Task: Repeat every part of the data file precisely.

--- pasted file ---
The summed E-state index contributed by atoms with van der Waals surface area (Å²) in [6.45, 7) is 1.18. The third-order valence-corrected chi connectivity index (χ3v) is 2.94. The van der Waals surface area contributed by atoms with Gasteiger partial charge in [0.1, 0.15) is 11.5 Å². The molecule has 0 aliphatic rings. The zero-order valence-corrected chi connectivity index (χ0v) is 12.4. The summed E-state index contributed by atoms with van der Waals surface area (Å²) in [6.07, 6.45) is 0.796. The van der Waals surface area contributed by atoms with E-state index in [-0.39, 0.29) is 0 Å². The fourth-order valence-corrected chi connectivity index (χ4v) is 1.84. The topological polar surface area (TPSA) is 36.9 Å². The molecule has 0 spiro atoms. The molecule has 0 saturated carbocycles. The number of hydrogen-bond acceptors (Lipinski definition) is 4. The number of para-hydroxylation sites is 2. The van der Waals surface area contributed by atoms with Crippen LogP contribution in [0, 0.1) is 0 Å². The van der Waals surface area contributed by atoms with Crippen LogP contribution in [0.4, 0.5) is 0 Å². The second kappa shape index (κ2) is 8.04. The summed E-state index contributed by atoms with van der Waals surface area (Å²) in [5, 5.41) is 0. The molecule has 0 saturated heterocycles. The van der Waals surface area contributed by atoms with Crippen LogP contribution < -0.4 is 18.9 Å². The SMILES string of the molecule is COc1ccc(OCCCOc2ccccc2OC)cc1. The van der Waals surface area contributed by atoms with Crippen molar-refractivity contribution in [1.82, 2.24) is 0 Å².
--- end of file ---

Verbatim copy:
The summed E-state index contributed by atoms with van der Waals surface area (Å²) in [6.45, 7) is 1.18. The third-order valence-corrected chi connectivity index (χ3v) is 2.94. The van der Waals surface area contributed by atoms with Gasteiger partial charge in [0.1, 0.15) is 11.5 Å². The molecule has 0 aliphatic rings. The zero-order valence-corrected chi connectivity index (χ0v) is 12.4. The summed E-state index contributed by atoms with van der Waals surface area (Å²) in [6.07, 6.45) is 0.796. The van der Waals surface area contributed by atoms with E-state index in [-0.39, 0.29) is 0 Å². The fourth-order valence-corrected chi connectivity index (χ4v) is 1.84. The topological polar surface area (TPSA) is 36.9 Å². The molecule has 0 spiro atoms. The molecule has 0 saturated carbocycles. The number of hydrogen-bond acceptors (Lipinski definition) is 4. The number of para-hydroxylation sites is 2. The van der Waals surface area contributed by atoms with Crippen LogP contribution in [0, 0.1) is 0 Å². The van der Waals surface area contributed by atoms with Crippen LogP contribution in [0.4, 0.5) is 0 Å². The second kappa shape index (κ2) is 8.04. The summed E-state index contributed by atoms with van der Waals surface area (Å²) in [5, 5.41) is 0. The molecule has 0 saturated heterocycles. The van der Waals surface area contributed by atoms with Crippen LogP contribution < -0.4 is 18.9 Å². The SMILES string of the molecule is COc1ccc(OCCCOc2ccccc2OC)cc1. The van der Waals surface area contributed by atoms with Crippen molar-refractivity contribution in [1.82, 2.24) is 0 Å².